Cedar-Riverside tenants protest: 'They treat us like un-human beings'

Dozens of women gathered outside of the Riverside Plaza apartment complex in Minneapolis on Friday, demanding better living conditions. The huge building at Cedar-Riverside may be the most recognizable apartment complex in all of Minnesota, but it's clear the tenants are not happy.

Protesters chanted "we need justice, we need rights," and voiced concerns that "they treat us like un-human beings." Several dozen Somali-American women are sending a message to building ownership that living conditions and the amenities here need to improve.

"People who live here are refugees," said Layla Mohamud. "We pay rent. Thousands of dollars of rent. And we don't get justice."

"Usually women just stay home in our culture," said Abdullahi Ahmed. "If women come out in our culture, there is a big reason – a big problem."

The complaints

- Elevators are often broken, forcing families to climb stairs to upper floors.

- Rent has jumped in recent years, and long-time tenants are allegedly charged for needed maintenance work just to keep their apartments livable.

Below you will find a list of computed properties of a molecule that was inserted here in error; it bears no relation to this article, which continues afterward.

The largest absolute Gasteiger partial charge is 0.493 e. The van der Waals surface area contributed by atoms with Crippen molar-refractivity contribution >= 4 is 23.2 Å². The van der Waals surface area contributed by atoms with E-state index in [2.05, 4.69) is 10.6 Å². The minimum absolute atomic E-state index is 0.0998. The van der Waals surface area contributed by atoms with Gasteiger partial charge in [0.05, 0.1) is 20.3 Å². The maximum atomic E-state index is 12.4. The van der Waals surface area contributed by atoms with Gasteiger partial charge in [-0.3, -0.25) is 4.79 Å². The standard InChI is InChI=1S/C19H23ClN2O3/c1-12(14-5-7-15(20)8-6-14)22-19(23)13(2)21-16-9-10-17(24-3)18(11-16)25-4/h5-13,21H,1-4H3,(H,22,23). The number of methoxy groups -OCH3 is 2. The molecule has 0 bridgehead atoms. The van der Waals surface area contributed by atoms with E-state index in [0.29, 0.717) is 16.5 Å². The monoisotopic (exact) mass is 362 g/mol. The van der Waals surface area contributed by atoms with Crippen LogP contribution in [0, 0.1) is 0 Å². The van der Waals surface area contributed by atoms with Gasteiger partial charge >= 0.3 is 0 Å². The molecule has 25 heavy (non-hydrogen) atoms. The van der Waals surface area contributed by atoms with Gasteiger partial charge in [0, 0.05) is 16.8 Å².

- Cars are apparently being towed at alarming rates, including vehicles belonging to people who pay $65 a month for a sticker and a space in the underground garage and adjacent surface lot.

"If I bring my groceries in front of the building, when I come back, my car is gone," Mohamud said. "They either give me a ticket or I am already towed."

Ownership response

Sherman Associates owns the landmark Riverside Plaza that towers over the Cedar-Riverside neighborhood, where some 5,000 residents live in 6 buildings. The ownership group released a written statement to Fox 9 addressing the parking issues, saying they take great pride in ensuring the safety and comfort of their renters and that they met with the resident association on Friday and are "taking their concerns into consideration."

Riverside Rlaza is currently undergoing a $65 million renovation, with the parking changes a part of the final stages of that multi-year effort. Only time will tell if it's enough to satisfy this group of angry protesters.

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